1st prize of International competition
Client: Government of the Kaliningradsky Region
Authors of the project:
Architects: N. Yawein, I. Grigoryev, I. Kozhin
with R. Pokrovskiy
Visualisation: A. Vetkin, A. Patrikeev
Transport section: The Institute of Territory Development (St. Petersburg)
Text: L. Likhacheva
The old Konigsberg (Kaliningrad since 1946) was wiped from the face of the earth in 1944-46. In its place, a new city was built; however, in the city center the experimental rewriting of history turned out to be a failure. The wasteland site of the demolished Royal Castle (18th century) and the unfinished bulk of the House of Soviets near it (1970—1980s) still bear witness of the discontinued history of urban development in Konigsberg—Kaliningrad.
The authors of the “Konigsberg | Kaliningrad: A Topology of Continuity” concept stand against cloning monuments from a past long gone, as well as against demolishing the heritage of the Soviet times. According to them, the new city center should emerge from a historic planning structure, with the reconstruction of its scale and building types rather than the formal stylistic features.
They contrast the bleak standardized development with a polyphony of environments that is the old Konigsberg, which used to consist of very different urban spaces (Altstadt, Lastadie, Vorstadt, Lomse and others). Building restrictions for each of the zones serve the purpose of recreating their individuality. The strictest regulations have been drawn up for Altstadt, where the two-meter-thick ‘cultural layer’ hides the foundations and basements of the historic houses. After archeological investigation and excavation, these ruins will serve as basis for new buildings.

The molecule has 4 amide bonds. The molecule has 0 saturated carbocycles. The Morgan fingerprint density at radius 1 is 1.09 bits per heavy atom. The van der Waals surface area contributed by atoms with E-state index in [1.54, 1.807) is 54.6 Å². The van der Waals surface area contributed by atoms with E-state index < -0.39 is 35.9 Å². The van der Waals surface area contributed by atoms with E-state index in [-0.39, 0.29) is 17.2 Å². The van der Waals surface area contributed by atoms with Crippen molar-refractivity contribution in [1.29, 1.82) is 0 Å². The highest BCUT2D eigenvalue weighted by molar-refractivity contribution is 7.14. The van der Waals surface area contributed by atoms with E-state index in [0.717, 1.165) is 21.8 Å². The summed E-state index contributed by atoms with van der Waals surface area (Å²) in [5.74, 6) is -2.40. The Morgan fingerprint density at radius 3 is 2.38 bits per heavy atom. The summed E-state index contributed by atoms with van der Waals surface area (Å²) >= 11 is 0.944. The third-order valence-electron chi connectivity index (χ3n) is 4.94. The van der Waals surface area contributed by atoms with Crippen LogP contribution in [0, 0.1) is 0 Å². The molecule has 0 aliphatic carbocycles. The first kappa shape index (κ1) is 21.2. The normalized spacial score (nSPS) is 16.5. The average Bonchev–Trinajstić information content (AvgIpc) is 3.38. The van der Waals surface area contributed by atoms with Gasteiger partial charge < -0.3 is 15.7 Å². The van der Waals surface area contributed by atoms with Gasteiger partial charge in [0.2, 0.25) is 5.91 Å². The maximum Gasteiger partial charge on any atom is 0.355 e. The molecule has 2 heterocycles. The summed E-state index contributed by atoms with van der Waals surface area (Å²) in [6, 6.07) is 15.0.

The river Pregolya and the island of Kneiphof (the Island of Kant), with the 18th century Gothic cathedral in a landscape park, remain the key space of the city. The buildings on the banks of the river are organized in a cascade, their height and dimensions gradually increasing as they get further away from the waterfront and further inland. Behind the new small scale buildings along the Pregolya, rise the districts built in the Soviet times. Thus, the center of Kaliningrad forms something like an inverted dome with wide panoramas, long perspective lines, interconnected focal points and a picturesque superimposition of the visual connections.
However, the King’s Mountain remains the dominant feature of this urban landscape. The new business and cultural center on the King’s Mountain is a megastructure including a theater, a museum, a conference center, shops, office buildings, galleries and a media library. The House of Soviets and the new Theater grow out of the 15-meter-high platform that comprises many functions. The Theater is erected in the Royal Castle, taking up the whole yard space without coming into contact with the historic castle walls. The semi-basement of the castle surrounding the new theater building is covered with a glass roof and houses the Museum of the History of Kaliningrad.